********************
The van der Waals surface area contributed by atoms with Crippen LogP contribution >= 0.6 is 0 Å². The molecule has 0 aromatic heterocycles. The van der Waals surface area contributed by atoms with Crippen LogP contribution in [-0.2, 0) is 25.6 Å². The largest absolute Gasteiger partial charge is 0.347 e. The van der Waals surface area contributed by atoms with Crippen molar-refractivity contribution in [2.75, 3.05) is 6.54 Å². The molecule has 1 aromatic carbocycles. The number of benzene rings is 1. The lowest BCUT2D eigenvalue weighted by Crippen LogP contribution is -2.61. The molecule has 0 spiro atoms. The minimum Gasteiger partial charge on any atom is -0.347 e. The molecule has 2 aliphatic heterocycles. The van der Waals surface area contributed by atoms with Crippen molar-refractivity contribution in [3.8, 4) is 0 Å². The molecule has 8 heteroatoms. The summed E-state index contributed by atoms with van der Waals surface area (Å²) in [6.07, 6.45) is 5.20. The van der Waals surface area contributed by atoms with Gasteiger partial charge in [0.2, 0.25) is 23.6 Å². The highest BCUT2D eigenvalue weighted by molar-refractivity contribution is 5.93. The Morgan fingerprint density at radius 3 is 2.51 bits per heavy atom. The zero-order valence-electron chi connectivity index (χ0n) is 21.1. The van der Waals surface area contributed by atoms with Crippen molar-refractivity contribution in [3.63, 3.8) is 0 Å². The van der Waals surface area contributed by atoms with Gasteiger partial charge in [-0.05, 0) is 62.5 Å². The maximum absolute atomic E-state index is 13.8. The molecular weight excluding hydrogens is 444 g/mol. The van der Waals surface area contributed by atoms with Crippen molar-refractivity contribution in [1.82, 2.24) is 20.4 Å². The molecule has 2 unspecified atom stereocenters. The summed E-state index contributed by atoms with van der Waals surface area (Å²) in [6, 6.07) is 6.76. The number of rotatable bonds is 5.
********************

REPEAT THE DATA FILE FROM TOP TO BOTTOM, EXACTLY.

The van der Waals surface area contributed by atoms with Crippen LogP contribution >= 0.6 is 0 Å². The molecule has 0 aromatic heterocycles. The van der Waals surface area contributed by atoms with Crippen LogP contribution in [-0.2, 0) is 25.6 Å². The largest absolute Gasteiger partial charge is 0.347 e. The van der Waals surface area contributed by atoms with Crippen molar-refractivity contribution in [2.75, 3.05) is 6.54 Å². The molecule has 1 aromatic carbocycles. The number of benzene rings is 1. The lowest BCUT2D eigenvalue weighted by Crippen LogP contribution is -2.61. The molecule has 0 spiro atoms. The minimum Gasteiger partial charge on any atom is -0.347 e. The molecule has 2 aliphatic heterocycles. The van der Waals surface area contributed by atoms with Crippen molar-refractivity contribution in [3.8, 4) is 0 Å². The molecule has 8 heteroatoms. The summed E-state index contributed by atoms with van der Waals surface area (Å²) in [6.07, 6.45) is 5.20. The van der Waals surface area contributed by atoms with Gasteiger partial charge in [0.2, 0.25) is 23.6 Å². The highest BCUT2D eigenvalue weighted by molar-refractivity contribution is 5.93. The Morgan fingerprint density at radius 3 is 2.51 bits per heavy atom. The zero-order valence-electron chi connectivity index (χ0n) is 21.1. The van der Waals surface area contributed by atoms with Crippen molar-refractivity contribution in [3.63, 3.8) is 0 Å². The van der Waals surface area contributed by atoms with Gasteiger partial charge in [-0.05, 0) is 62.5 Å². The maximum absolute atomic E-state index is 13.8. The molecular weight excluding hydrogens is 444 g/mol. The van der Waals surface area contributed by atoms with Crippen molar-refractivity contribution in [1.82, 2.24) is 20.4 Å². The molecule has 2 unspecified atom stereocenters. The summed E-state index contributed by atoms with van der Waals surface area (Å²) in [6, 6.07) is 6.76. The number of rotatable bonds is 5.